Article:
Collaborative Research: HCC: Medium: Intelligent support for non-experts to navigate large information spaces

Apparently we never posted the news of our latest Gravity Spy NSF award, HCC 21-06865, Collaborative Research: HCC: Medium: Intelligent support for non-experts to navigate large information spaces, which was awarded in October 2021. This is a joint project with Kevin Crowston and Carsten Østerlund (Syracuse), Corey Jackson (Wisconsin), Aggelos Katsaggelos, Vassiliki Kalogera, Christopher Berry and Scott Coughlin (Northwestern), and Marissa Walker (Christopher Newport).

This project will build our understanding of how to enable non-expert volunteers in a citizen-science project to contribute to analyses of large volumes of data by searching for potentially causal relations. The increasing use of automated scientific-data-collection instruments has led to an explosion in the amount of scientific data collected, challenging the ability of scientists to analyze them. Volunteers have less background knowledge than experts about the purpose, context, content, provenance and processes associated with the data. A system that provides such background knowledge will enable non-experts to make sense of the data. The research plan also includes building system support to augment the capabilities of the volunteers, for example by searching for related data and by performing causal inference in conjunction with volunteers. Citizen-science projects provide a vehicle to disseminate scientific practice, knowledge and findings to the general public to increase awareness and understanding of the practices and techniques of data-intensive science. Findings should be directly applicable to the target context of involving citizen-science volunteers in navigating and analyzing large quantities of science data and generalize to other settings with big data.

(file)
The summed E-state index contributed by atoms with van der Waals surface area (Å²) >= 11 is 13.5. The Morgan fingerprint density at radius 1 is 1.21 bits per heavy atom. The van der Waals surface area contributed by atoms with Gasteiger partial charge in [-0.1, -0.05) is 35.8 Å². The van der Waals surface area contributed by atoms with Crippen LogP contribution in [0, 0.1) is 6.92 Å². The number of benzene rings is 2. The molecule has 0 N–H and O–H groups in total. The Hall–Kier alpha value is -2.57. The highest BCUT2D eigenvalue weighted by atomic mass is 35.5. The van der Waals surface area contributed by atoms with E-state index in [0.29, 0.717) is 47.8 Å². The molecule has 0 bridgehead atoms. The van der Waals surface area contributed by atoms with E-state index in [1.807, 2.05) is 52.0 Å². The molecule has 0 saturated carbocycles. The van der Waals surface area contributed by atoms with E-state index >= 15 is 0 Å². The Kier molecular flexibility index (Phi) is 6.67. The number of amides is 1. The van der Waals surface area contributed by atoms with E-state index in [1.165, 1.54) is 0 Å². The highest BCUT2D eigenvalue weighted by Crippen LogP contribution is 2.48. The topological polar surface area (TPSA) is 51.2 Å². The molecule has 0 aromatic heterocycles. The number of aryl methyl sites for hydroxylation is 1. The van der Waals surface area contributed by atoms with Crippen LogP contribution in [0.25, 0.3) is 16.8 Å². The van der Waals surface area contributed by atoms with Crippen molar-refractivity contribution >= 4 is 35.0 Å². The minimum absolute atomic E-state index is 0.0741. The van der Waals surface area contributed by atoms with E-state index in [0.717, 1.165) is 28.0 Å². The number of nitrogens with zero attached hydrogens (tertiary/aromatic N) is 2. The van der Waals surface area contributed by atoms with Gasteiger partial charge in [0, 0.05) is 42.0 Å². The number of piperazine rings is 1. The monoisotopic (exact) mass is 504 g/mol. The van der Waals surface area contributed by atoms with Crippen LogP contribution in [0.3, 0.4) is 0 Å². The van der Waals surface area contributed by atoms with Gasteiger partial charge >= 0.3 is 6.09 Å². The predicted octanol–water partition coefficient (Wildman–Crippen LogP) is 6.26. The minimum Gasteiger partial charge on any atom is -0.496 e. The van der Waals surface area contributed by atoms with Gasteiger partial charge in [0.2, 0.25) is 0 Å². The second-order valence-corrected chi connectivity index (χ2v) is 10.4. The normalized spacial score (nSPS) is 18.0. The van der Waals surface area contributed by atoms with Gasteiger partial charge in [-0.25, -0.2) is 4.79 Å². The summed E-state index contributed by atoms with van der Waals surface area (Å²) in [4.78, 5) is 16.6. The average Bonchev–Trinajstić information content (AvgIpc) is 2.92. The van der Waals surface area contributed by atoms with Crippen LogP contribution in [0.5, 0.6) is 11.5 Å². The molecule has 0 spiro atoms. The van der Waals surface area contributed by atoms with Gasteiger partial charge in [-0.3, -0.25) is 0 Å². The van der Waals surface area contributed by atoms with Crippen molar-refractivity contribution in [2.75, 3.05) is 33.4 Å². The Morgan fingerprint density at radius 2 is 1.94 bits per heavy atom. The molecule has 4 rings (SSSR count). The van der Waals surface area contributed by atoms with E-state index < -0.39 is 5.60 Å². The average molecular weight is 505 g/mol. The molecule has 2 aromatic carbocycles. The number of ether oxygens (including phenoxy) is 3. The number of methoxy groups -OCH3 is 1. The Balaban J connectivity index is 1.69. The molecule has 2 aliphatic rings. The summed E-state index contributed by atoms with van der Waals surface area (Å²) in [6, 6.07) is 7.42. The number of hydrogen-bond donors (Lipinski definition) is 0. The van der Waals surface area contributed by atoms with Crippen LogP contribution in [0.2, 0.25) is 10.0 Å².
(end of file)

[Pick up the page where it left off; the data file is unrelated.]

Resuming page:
In this research, volunteers classify noise events (glitches) produced by the Laser Interferometer Gravitational-wave Observatory (LIGO). Along with glitches observed in the main Gravitational Wave channel, the detectors record around 400,000 auxiliary channels of data that may provide information about the origins of the glitch. The research will test hypotheses about the kind of additional information needed to enable non-experts to productively navigate this large dynamic dataset to find related information and will develop processes, techniques and tools to allow the volunteers to manage and efficiently process the data. It will develop our understanding of how and when to introduce which different types of background knowledge about the data to enable non-experts to work on a task, such as by providing maps and visualizations of particular data and relationships at the time they are most needed in the volunteers' work process. The gravitational physics and astronomy communities will directly benefit from advances in LIGO detector characterization, data quality vetoes and hence signal searches.